Similarly, different levels of ADL assistance may exist in correctional settings. Here’s how NCCHC distinguishes between these levels to assess compliance with the intent of the relevant standards (C-06 Inmate Workers and G-03 Infirmary Care). When the patient is housed in general population (defined as any noninfirmary setting, such as medical housing, sheltered housing, segregation, hospice, etc.), trained inmate workers (known by various names in different facilities) may provide the ADL assistance. However, if the patient is admitted to an infirmary on infirmary status, the ADLs become part of the skilled nursing care required and inmate workers may not provide the assistance.
Some infirmaries may house patients who are not classified as on “infirmary status.” In such cases, it is possible for an inmate worker to assist one patient living in the infirmary who is there on sheltered care status, but not assist another patient who is there to receive infirmary care.
— From CorrectCare Volume 19, Issue 1, Winter 2005
The standards governing this matter are C-06 Inmate Workers and G-03 Infirmary Care, both of which are essential. (They are the same for prisons, jails and juvenile facilities.)
Infirmary care is skilled nursing care within the facility’s defined scope of practice. In the correctional environment it is considered inpatient care. It differs from outpatient care for those who may need sheltered housing or observation.
When a patient is on infirmary status, the usual activities of daily living (e.g., bathing, feeding, dressing) are within the nursing discipline’s scope of practice. Inmate orderlies, assistants or whatever they are called may not provide such assistance to patients, whether or not the inmate workers are under the direct observation of nursing staff. It does not matter how well they are trained. If an inmate needs skilled nursing care, assistance with these tasks requires the attention and assistance of nursing staff.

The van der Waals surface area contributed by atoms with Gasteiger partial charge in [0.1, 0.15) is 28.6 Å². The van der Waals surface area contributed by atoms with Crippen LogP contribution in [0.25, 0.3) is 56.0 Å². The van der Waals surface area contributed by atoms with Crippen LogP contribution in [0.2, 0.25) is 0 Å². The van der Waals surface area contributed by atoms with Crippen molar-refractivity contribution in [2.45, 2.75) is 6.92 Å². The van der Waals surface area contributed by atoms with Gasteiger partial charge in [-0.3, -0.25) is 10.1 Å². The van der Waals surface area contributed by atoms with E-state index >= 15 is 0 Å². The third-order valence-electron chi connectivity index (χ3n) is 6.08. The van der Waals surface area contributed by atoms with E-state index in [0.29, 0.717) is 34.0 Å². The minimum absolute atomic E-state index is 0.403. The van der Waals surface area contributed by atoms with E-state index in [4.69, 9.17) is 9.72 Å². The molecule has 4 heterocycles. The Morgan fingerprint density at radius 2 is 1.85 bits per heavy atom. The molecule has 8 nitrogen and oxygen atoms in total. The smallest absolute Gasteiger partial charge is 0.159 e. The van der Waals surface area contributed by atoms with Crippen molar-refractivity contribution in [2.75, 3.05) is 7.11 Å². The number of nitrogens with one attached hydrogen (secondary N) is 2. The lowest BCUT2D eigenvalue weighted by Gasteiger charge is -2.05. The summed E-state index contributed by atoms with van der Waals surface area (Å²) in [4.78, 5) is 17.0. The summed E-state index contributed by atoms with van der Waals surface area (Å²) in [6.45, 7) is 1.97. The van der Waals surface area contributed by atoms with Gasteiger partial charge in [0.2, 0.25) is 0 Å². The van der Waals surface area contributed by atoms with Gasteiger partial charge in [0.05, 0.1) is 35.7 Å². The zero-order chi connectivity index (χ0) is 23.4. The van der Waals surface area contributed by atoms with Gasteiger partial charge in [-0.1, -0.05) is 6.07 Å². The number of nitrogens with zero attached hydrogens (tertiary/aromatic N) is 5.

However, trained inmate workers can assist other inmates in general population or other outpatient housing areas with these tasks. In settings other than an infirmary they are providing assistance that parallels home care in the community. They also may assist inmates who happen to be housed in the infirmary, but who are not on inpatient status.
That said, it may be confusing to staff, patients and inmate-workers as to who’s who in the infirmary, so most clinicians prefer that such assistance by inmate-workers not take place in the infirmary.
— From CorrectCare Volume 18, Issue 3, Summer 2004; updated February 2010.
In all three sets of standards (jail, prison and juvenile), the basic requirement for infirmary staffing is that the patients are within sight or sound of a health staff member at all times. This staff member does not have to be an RN, but must be someone authorized by the responsible physician who can meet the needs of the patients on a particular shift. The patients’ acuity levels and the types of services they need will determine the level of staff required. For example, if IVs are being given and only RNs may give this level of care in your state, then an RN would be needed. If the patients’ acuity level is lower and the services they require are within the scope of practice of a paramedic, a paramedic could work on that shift. In all cases, however, an RN must be on site in the infirmary at least once every 24 hours to review care, the functioning of the infirmary, etc. Whether the paramedic is a member of the health staff also matters. Officers who happen to be paramedics but are on duty functioning as officers could not do “double duty” under this standard.
— From CorrectCare Volume 16, Issue 3, Summer 2002